Chris Draft Tackles Lung Cancer at Mount Sinai
Who decides they want to become a lung cancer advocate? "In most cases that doesn’t just happen – it’s personal," former NFL star Chris Draft began, while raising awareness about lung cancer at Mount Sinai. "Unfortunately, what was personal for me was that my wife Keasha was diagnosed with lung cancer. I was just finishing up playing in the NFL with the Washington Redskins, and I remember coming home to my wife challenging me to P90X and to run a 10K race with her. This was an amazing, fit woman with all types of energy. She was an incredible dancer and athlete, but in December of 2010, she started to have shortness of breath between workouts. So right before Christmas, she spoke to her primary care doctor and had a chest X-ray, which revealed a mass on her left lung."
Never Smokers Like Keasha Can Get Lung Cancer
"The most important fact we discovered was that anyone can get lung cancer. She was a never smoker. She was a healthy woman with a great relationship with her primary care doctor, but the diagnosis was at stage 4. With lung cancer, all of a sudden you become well versed in all these things you never want to know about – like a PET scan, radiation oncology, and medical oncology. My wife did a great job of fighting and finding a way to smile each day, but unfortunately, treatment doesn’t always work. My wife passed from lung cancer December of 2011, but not before we were able to be married and to launch Team Draft, a foundation dedicated to raising lung cancer awareness, increasing research funding, and shattering the misconception that it is a ‘smoker’s disease.’"
Launching Team Draft to Change the Face of Lung Cancer
Before their wedding, Keasha asked Chris, "What do you think of asking our family and friends to support the fight against lung cancer instead of bringing presents?" His answer: "Absolutely, yes." "It shows her commitment, not just to herself but to how it would affect everyone else," Chris remarked. "So we continue that battle since her passing and believe that if we do not educate people about lung cancer, people may not care. Our mission is to change the face of lung cancer. And doing that allows individuals to relate to the people and not just fight lung cancer, but also fight for the people and know there is hope."
Team Draft Visits Mount Sinai to Promote Lung Cancer Awareness
"We came to Mount Sinai because there is hope and change here," Chris explained. "If you look at the five-year survival rate [16.6 percent, according to the American Lung Association], it doesn’t tell the whole story and it is not the only marker of lung cancer. Mount Sinai is leading the way with early detection and treatments. So it was natural to bring our cause to New York."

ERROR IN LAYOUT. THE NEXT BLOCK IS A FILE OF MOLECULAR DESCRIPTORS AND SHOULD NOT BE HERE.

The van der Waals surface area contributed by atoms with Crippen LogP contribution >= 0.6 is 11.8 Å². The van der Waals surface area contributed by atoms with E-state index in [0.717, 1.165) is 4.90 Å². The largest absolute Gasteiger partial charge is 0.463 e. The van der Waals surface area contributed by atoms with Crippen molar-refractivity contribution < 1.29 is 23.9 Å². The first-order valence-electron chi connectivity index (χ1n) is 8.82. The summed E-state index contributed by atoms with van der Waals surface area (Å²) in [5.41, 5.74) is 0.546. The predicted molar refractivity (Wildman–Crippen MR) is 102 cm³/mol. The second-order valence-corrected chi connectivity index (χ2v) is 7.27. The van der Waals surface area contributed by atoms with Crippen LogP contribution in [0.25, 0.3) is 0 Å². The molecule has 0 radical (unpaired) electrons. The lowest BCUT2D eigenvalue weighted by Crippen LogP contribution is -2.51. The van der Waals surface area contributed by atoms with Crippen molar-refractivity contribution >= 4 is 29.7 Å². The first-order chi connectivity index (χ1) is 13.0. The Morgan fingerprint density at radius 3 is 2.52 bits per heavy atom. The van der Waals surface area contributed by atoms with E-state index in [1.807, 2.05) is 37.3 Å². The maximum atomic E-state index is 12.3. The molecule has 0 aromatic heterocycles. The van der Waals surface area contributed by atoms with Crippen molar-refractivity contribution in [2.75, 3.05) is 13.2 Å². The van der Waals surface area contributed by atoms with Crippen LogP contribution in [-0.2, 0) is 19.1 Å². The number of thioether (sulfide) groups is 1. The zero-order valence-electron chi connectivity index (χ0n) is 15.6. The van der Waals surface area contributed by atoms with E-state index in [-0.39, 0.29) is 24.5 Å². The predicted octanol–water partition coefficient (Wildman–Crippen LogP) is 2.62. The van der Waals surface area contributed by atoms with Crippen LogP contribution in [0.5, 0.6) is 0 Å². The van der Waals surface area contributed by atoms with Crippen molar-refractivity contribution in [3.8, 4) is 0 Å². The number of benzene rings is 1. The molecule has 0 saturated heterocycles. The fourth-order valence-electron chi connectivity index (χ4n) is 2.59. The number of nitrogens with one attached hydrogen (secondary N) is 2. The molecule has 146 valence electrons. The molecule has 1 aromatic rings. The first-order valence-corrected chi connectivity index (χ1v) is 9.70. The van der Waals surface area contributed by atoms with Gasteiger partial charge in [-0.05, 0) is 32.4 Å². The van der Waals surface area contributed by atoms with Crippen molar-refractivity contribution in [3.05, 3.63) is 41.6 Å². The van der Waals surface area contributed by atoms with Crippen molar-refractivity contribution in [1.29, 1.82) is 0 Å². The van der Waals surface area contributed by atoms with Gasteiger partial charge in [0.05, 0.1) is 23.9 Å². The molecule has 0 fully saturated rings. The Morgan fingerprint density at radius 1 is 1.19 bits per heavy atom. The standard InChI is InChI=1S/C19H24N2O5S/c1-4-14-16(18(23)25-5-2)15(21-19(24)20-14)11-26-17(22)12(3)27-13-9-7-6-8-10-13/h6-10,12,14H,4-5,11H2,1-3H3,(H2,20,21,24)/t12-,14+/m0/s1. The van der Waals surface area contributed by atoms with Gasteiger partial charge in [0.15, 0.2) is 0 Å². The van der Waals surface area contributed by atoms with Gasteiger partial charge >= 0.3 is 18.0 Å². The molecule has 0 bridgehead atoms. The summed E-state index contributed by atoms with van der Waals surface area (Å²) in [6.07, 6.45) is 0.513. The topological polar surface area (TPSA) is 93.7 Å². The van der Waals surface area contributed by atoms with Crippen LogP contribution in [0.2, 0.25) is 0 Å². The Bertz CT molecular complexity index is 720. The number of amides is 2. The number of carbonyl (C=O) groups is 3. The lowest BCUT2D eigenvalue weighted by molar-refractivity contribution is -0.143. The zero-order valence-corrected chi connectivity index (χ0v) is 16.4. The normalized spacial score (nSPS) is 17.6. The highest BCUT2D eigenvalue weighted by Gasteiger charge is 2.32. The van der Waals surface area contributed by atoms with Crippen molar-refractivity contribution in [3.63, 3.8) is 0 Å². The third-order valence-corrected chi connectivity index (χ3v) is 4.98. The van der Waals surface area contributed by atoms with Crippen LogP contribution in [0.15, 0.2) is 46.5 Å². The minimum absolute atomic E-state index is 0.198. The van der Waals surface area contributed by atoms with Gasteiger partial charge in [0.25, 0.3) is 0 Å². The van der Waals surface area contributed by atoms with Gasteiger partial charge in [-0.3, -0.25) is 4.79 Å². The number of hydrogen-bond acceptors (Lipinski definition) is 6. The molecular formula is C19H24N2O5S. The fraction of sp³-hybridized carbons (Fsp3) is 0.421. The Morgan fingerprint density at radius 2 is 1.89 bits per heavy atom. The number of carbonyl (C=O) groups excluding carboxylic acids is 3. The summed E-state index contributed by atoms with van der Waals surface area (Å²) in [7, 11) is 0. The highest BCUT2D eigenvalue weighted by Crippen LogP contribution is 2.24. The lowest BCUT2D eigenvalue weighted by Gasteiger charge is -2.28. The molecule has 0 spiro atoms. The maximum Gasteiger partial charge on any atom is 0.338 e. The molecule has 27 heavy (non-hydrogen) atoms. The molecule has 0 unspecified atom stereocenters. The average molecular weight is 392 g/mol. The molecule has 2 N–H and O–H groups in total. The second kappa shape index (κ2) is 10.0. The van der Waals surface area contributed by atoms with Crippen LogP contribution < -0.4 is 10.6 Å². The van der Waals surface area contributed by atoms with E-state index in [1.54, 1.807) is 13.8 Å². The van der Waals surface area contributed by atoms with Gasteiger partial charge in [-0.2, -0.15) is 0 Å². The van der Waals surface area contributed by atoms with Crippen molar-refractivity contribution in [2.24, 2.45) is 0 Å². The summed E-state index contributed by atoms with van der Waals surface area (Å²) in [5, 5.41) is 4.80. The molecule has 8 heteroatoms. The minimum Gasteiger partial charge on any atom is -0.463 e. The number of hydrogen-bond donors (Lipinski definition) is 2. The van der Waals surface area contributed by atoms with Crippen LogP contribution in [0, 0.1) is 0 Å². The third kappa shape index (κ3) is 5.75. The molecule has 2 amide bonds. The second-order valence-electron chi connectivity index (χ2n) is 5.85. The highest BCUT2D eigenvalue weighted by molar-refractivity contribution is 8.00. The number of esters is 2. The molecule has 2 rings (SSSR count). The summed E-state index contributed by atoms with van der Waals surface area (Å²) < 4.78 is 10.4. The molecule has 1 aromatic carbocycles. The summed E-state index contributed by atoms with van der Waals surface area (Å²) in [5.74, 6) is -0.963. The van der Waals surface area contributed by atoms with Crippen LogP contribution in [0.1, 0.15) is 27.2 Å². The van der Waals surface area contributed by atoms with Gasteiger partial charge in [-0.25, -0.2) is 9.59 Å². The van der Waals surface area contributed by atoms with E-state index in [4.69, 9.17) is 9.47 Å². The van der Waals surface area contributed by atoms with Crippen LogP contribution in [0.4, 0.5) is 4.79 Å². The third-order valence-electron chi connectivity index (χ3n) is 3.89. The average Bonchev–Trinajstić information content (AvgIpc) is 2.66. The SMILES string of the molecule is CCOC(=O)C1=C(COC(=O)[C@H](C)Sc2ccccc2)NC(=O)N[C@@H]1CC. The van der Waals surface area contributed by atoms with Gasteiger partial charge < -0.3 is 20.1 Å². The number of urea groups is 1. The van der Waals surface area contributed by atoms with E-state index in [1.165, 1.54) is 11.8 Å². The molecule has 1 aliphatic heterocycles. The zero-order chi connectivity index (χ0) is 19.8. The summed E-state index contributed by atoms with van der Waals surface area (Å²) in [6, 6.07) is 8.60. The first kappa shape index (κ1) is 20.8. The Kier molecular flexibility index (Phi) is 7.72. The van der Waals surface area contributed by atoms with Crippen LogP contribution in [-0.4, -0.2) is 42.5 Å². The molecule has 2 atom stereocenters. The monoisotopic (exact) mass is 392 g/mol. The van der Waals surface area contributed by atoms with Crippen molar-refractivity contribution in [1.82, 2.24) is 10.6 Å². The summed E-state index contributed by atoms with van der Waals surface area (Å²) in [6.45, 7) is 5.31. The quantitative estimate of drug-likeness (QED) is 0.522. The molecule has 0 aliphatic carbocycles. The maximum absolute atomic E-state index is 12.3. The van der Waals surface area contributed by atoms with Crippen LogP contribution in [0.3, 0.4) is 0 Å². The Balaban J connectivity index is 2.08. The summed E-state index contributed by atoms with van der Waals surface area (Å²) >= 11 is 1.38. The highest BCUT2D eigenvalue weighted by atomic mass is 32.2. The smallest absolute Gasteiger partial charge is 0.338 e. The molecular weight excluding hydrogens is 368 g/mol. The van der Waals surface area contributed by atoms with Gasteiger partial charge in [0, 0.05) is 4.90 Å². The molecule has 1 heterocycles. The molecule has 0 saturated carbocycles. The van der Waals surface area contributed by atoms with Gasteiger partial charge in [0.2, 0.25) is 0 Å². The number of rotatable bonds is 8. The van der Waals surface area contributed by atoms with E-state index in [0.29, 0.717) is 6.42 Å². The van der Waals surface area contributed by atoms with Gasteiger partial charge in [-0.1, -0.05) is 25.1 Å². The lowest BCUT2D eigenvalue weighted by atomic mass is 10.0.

A key factor to a better outcome is self-awareness. "When my wife felt like something was wrong, she went and had it looked at. The most important thing is to know your body and listen to it and do something about it. Getting a CT scan will be your best chance to find it as early as possible."
"At Mount Sinai, it’s a team approach. Sometimes you hear that and it’s almost a cliché. Playing in the NFL it’s absolutely necessary. With lung cancer, it’s becoming increasingly clear how important it is for the thoracic surgeon, the medical oncologist, radiation oncologist, radiologist and pulmonologist to all work together – and that your primary care physician (PCP) is your quarterback of your team and the conduit to get you into the cancer space [if necessary]."
Reflections of the Past Give Way to Hope for the Future
"People ask me what I am most proud of and I say being able to be by my wife throughout her experience. For caregivers, I want to encourage the positive, the hope, and doing the little things for your loved one." Chris also reminds caregivers to take time for themselves, so as to stay as energetic as possible.
"The cancer playbook in layman’s terms cannot be changed up. If you can prevent it, that is the best thing. But we know it can’t all be prevented. So the next phase is early detection; after that is treatment, and then research and survivorship. For those who can find it early, that is ideal – that is the best chance at the best quality of life and the best outcomes that both Team Draft and Mount Sinai are trying to improve."